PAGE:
- 1960 – Two cryptographers working for the U.S. National Security Agency left on vacation to Mexico, and proceeded to defect to the Soviet Union.
- 2006 – Israeli soldier Gilad Shalit was captured in a cross-border raid near the Kerem Shalom crossing with the Gaza Strip, and held hostage by Hamas until 2011.
- 1740 – War of Jenkins' Ear: Spanish troops stormed the British-held strategically crucial position of Fort Mose in Spanish Florida.
- 1886 – French chemist Henri Moissan (pictured) successfully isolated elemental fluorine, for which he later won the Nobel Prize in Chemistry.
- 1907 – Organized by Vladimir Lenin and Joseph Stalin, among others, Bolshevik revolutionaries robbed a bank stagecoach in Tiflis, present-day Georgia.
- 1945 – At a conference in San Francisco, delegates from 50 nations signed a charter establishing the United Nations.
- 2003 – The U.S. Supreme Court struck down sodomy laws in the country in the landmark decision Lawrence v. Texas.
- 1743 – War of the Austrian Succession: In the last time that a British monarch led troops in battle, Allied forces commanded by George II (depicted) defeated the French army at Dettingen, Bavaria.
- 1864 – American Civil War: General Sherman's frontal assault against the Confederate Army of Tennessee failed, but did not stop the Union Army from advancing on Atlanta.
- 1905 – First Russian Revolution: The crew of the Russian battleship Potemkin began a mutiny against their officers.
- 1976 – The first identifiable case of Ebola occurred in Sudan.
- 2015 – Ignition of corn starch caused a dust fire at a water park in New Taipei City, Taiwan, killing 12 people and injuring more than 400 others.
- 1846 – Belgian musician Adolphe Sax patented his design of the saxophone (example pictured).
- 1895 – The U.S. Court of Private Land Claims ruled that James Reavis's claim to 18,600 sq mi (48,000 km2) of land in present-day Arizona and New Mexico was "wholly fictitious and fraudulent".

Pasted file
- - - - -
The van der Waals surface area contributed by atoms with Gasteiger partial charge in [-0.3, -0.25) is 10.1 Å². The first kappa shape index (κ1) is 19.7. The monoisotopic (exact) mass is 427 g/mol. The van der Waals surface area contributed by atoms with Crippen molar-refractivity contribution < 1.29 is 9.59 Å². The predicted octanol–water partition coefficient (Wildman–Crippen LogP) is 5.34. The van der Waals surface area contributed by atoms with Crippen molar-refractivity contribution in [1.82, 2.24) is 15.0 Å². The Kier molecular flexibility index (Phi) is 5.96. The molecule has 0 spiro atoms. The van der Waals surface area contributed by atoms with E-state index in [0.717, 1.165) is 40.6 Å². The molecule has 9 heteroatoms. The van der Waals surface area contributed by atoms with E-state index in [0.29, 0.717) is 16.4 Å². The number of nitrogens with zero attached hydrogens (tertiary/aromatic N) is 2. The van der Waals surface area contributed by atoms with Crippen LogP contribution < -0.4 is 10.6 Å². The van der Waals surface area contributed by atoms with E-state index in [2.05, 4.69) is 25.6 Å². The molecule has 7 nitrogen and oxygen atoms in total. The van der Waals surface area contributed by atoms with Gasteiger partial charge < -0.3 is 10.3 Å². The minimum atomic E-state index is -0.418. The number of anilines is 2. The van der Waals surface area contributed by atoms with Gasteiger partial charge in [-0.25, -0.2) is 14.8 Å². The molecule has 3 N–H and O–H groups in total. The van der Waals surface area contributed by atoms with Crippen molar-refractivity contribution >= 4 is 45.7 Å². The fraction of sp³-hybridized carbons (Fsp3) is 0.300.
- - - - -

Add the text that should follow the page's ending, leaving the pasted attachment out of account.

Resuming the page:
- 1950 – Korean War: South Korean forces began the Bodo League massacre, summarily executing at least 60,000 suspected North Korean sympathizers.
- 1990 – Paperback Software, a company founded by Adam Osborne, was found guilty of copyright infringement for using Lotus 1-2-3's look-and-feel interface in its own spreadsheet program.
- 1149 – Second Crusade: The Zengid army of Nur ad-Din destroyed the forces of Antioch led by Prince Raymond.
- 1776 – The first privateer battle of the American Revolutionary War, the Battle of Turtle Gut Inlet, was fought near Cape May, New Jersey.
- 1914 – During the second day of anti-Serb riots in Sarajevo (aftermath pictured), numerous buildings owned by ethnic Serbs were vandalized and looted.
- 1950 – The United States defeated England during the FIFA World Cup in one of the greatest upsets in the competition's history.
- 1995 – Atlantis became the first U.S. Space Shuttle to dock with the Russian space station Mir as part of the Shuttle–Mir program.
- 1559 – During a jousting match, King Henry II of France was mortally wounded when fragments of Gabriel Montgomery's lance pierced his eye.
- 1859 – French acrobat Charles Blondin crossed Niagara Gorge, making him one of the world's most famous tightrope walkers.
- 1908 – A massive explosion occurred near the Podkamennaya Tunguska river in Siberia, flattening more than 2,150 square kilometres (830 sq mi) of forest (sample pictured).
- 1960 – The Belgian Congo gained independence from colonial rule, beginning a period of instability that led to the dictatorship of Joseph-Désiré Mobutu in 1965.